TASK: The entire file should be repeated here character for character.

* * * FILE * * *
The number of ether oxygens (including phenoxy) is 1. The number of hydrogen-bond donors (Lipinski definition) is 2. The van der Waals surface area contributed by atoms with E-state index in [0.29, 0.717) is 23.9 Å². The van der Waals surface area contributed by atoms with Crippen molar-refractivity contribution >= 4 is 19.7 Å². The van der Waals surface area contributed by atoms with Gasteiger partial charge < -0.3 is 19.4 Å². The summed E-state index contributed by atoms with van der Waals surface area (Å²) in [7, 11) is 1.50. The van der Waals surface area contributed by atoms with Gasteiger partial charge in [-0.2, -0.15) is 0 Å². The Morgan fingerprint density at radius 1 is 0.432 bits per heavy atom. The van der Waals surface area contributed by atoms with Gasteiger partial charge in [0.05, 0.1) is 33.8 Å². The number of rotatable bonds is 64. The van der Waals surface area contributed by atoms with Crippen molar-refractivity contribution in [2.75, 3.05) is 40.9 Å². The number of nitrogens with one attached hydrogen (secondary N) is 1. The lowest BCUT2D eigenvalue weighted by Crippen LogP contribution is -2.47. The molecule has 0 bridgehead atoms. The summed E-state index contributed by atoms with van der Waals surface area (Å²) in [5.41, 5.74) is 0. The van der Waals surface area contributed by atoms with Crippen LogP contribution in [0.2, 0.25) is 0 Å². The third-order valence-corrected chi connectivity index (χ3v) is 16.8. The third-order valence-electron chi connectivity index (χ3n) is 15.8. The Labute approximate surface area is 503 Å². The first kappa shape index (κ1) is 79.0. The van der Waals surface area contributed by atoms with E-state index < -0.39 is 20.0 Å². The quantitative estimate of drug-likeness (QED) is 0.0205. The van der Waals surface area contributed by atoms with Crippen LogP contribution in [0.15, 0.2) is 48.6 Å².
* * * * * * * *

The number of ether oxygens (including phenoxy) is 1. The number of hydrogen-bond donors (Lipinski definition) is 2. The van der Waals surface area contributed by atoms with E-state index in [0.29, 0.717) is 23.9 Å². The van der Waals surface area contributed by atoms with Crippen molar-refractivity contribution >= 4 is 19.7 Å². The van der Waals surface area contributed by atoms with Gasteiger partial charge < -0.3 is 19.4 Å². The summed E-state index contributed by atoms with van der Waals surface area (Å²) in [7, 11) is 1.50. The van der Waals surface area contributed by atoms with Gasteiger partial charge in [-0.2, -0.15) is 0 Å². The Morgan fingerprint density at radius 1 is 0.432 bits per heavy atom. The van der Waals surface area contributed by atoms with Gasteiger partial charge in [0.05, 0.1) is 33.8 Å². The number of rotatable bonds is 64. The van der Waals surface area contributed by atoms with Crippen molar-refractivity contribution in [2.75, 3.05) is 40.9 Å². The number of nitrogens with one attached hydrogen (secondary N) is 1. The lowest BCUT2D eigenvalue weighted by Crippen LogP contribution is -2.47. The molecule has 0 bridgehead atoms. The summed E-state index contributed by atoms with van der Waals surface area (Å²) in [5.41, 5.74) is 0. The van der Waals surface area contributed by atoms with Crippen LogP contribution in [0.2, 0.25) is 0 Å². The third-order valence-corrected chi connectivity index (χ3v) is 16.8. The third-order valence-electron chi connectivity index (χ3n) is 15.8. The Labute approximate surface area is 503 Å². The first kappa shape index (κ1) is 79.0. The van der Waals surface area contributed by atoms with E-state index < -0.39 is 20.0 Å². The quantitative estimate of drug-likeness (QED) is 0.0205. The van der Waals surface area contributed by atoms with Crippen LogP contribution in [0.15, 0.2) is 48.6 Å².